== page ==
The Problem With Perfection
What a funny word, GEMO (/GEE-Moh/). It sounds like a cartoon character. Actually, it's an acronym I've learned to embrace over the years: "Good Enough, Move On." It's easy to let perfection become a higher priority than getting something completed. Complex brains easily allow perfection to move into obsession. When that brain is under stress, the challenge is multiplied. It can be critical to set realistic boundaries for when something is "good enough."
Some people are comfortable when things don't go as planned, while others want to control everything. The gift lies somewhere in the middle, recognizing when things are good enough. Diane and I talk a lot about recovering from perfectionism. The most important key to success is the practice of learning to let go of perfection – frankly, in every aspect of life.
Good Enough Move On In Practice
So what does "good enough" look like? How do you encourage yourself and your kids to do their best but not to stress themselves out by going overboard?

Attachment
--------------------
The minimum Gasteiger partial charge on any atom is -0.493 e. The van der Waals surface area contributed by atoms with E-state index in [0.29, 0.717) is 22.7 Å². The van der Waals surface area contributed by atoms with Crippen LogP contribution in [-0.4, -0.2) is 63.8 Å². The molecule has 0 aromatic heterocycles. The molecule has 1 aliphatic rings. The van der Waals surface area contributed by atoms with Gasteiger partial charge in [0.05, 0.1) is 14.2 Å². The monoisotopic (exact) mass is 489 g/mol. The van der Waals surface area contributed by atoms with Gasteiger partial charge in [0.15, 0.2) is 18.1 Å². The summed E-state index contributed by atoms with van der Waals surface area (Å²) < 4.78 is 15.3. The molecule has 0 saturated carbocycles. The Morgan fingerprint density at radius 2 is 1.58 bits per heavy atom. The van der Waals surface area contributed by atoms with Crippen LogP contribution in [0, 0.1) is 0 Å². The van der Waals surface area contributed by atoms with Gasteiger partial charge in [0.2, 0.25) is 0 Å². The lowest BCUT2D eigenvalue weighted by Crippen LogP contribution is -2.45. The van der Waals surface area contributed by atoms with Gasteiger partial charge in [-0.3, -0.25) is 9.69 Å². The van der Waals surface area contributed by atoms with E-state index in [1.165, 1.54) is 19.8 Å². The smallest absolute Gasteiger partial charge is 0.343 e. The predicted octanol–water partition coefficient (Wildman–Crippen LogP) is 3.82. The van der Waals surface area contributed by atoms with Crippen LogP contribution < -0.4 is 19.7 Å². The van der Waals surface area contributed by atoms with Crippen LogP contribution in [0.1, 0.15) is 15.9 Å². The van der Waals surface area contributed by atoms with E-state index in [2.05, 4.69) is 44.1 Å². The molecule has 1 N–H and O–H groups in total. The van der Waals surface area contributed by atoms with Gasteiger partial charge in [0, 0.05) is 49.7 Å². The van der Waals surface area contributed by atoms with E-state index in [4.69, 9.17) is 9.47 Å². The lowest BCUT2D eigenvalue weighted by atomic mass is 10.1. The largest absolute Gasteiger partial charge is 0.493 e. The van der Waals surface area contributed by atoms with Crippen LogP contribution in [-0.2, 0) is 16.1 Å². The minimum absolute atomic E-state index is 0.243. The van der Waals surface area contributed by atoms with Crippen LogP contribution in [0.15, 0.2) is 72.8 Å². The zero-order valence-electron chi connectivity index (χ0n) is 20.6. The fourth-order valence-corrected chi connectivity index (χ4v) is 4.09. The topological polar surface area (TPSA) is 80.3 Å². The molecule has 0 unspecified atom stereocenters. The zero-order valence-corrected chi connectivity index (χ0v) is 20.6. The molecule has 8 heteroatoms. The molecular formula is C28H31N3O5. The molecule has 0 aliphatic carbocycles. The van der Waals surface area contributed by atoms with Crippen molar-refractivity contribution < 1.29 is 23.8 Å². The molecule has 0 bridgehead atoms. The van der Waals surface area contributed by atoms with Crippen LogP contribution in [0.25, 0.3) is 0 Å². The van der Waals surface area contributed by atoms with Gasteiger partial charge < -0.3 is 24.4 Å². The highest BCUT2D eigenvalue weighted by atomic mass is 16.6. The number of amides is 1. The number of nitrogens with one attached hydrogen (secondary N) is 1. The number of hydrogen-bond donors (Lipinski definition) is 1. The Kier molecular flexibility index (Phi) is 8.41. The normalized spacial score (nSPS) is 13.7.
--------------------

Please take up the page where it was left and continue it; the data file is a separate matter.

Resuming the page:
- Tackle the critical stuff first by starting with your top priority.
- Observe - when you notice that you are getting to the point of managing the "finer details," figure out how much additional time you want to spend. Then set a timer. Check back if you are tempted to continue and ensure the extra time is worth the added value.
- Help with others - when your child insists that they must spend two more hours, or spend another hour after bedtime on that model they're building, help them see when the work is actually good enough.
- Make sure you are clear about why you are doing it. If it is your priority, honor yourself by acknowledging that. If you are doing it to please someone else, recognize that as well.
- If you are getting tired, ask yourself if it's time to call GEMO – and do it with pride!